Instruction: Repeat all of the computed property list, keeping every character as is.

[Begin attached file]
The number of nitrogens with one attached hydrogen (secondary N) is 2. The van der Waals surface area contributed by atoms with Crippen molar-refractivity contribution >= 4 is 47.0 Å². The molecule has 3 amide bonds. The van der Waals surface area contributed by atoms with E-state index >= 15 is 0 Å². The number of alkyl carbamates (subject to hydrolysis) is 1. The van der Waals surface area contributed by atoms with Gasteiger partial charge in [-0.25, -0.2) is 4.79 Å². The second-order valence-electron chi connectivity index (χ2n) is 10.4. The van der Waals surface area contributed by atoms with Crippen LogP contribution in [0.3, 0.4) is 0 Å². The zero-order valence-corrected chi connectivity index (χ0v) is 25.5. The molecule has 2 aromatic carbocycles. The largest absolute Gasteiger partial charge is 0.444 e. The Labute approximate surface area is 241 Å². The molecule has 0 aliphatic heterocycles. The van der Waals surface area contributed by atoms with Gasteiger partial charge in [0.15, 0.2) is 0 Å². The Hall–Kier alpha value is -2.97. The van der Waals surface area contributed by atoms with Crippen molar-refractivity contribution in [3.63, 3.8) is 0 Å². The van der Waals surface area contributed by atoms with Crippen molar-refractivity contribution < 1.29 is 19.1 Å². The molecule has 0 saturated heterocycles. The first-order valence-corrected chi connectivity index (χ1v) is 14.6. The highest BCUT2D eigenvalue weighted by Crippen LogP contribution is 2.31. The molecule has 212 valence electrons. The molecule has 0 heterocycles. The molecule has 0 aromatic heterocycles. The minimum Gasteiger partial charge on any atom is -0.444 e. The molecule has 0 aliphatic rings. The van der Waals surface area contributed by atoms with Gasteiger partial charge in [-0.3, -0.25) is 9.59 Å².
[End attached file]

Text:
The number of nitrogens with one attached hydrogen (secondary N) is 2. The van der Waals surface area contributed by atoms with Crippen molar-refractivity contribution >= 4 is 47.0 Å². The molecule has 3 amide bonds. The van der Waals surface area contributed by atoms with E-state index >= 15 is 0 Å². The number of alkyl carbamates (subject to hydrolysis) is 1. The van der Waals surface area contributed by atoms with Gasteiger partial charge in [-0.25, -0.2) is 4.79 Å². The second-order valence-electron chi connectivity index (χ2n) is 10.4. The van der Waals surface area contributed by atoms with Crippen LogP contribution in [0.3, 0.4) is 0 Å². The zero-order valence-corrected chi connectivity index (χ0v) is 25.5. The molecule has 2 aromatic carbocycles. The largest absolute Gasteiger partial charge is 0.444 e. The Labute approximate surface area is 241 Å². The molecule has 0 aliphatic heterocycles. The van der Waals surface area contributed by atoms with Gasteiger partial charge in [0.15, 0.2) is 0 Å². The Hall–Kier alpha value is -2.97. The van der Waals surface area contributed by atoms with Crippen molar-refractivity contribution in [3.63, 3.8) is 0 Å². The van der Waals surface area contributed by atoms with Crippen molar-refractivity contribution < 1.29 is 19.1 Å². The molecule has 0 saturated heterocycles. The first-order valence-corrected chi connectivity index (χ1v) is 14.6. The highest BCUT2D eigenvalue weighted by Crippen LogP contribution is 2.31. The molecule has 212 valence electrons. The molecule has 0 heterocycles. The molecule has 0 aromatic heterocycles. The minimum Gasteiger partial charge on any atom is -0.444 e. The molecule has 0 aliphatic rings. The van der Waals surface area contributed by atoms with Gasteiger partial charge in [-0.3, -0.25) is 9.59 Å².